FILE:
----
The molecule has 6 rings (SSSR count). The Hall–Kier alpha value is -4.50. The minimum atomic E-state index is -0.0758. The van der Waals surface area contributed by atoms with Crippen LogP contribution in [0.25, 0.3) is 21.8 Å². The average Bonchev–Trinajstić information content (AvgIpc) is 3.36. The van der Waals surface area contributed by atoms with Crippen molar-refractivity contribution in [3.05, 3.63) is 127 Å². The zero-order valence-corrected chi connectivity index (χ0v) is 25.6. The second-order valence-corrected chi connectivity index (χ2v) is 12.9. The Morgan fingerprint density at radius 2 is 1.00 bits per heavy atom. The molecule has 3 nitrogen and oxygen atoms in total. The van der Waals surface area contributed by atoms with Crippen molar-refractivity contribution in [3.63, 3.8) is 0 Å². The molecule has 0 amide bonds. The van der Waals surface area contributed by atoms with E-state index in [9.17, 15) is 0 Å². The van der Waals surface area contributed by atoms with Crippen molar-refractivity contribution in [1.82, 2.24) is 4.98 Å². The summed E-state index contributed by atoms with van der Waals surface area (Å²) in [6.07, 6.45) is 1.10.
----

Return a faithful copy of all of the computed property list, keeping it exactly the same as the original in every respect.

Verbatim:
The molecule has 6 rings (SSSR count). The Hall–Kier alpha value is -4.50. The minimum atomic E-state index is -0.0758. The van der Waals surface area contributed by atoms with Crippen LogP contribution in [0.25, 0.3) is 21.8 Å². The average Bonchev–Trinajstić information content (AvgIpc) is 3.36. The van der Waals surface area contributed by atoms with Crippen molar-refractivity contribution in [3.05, 3.63) is 127 Å². The zero-order valence-corrected chi connectivity index (χ0v) is 25.6. The second-order valence-corrected chi connectivity index (χ2v) is 12.9. The Morgan fingerprint density at radius 2 is 1.00 bits per heavy atom. The molecule has 3 nitrogen and oxygen atoms in total. The van der Waals surface area contributed by atoms with Crippen molar-refractivity contribution in [3.63, 3.8) is 0 Å². The molecule has 0 amide bonds. The van der Waals surface area contributed by atoms with E-state index in [9.17, 15) is 0 Å². The van der Waals surface area contributed by atoms with Crippen molar-refractivity contribution in [1.82, 2.24) is 4.98 Å². The summed E-state index contributed by atoms with van der Waals surface area (Å²) in [6.07, 6.45) is 1.10.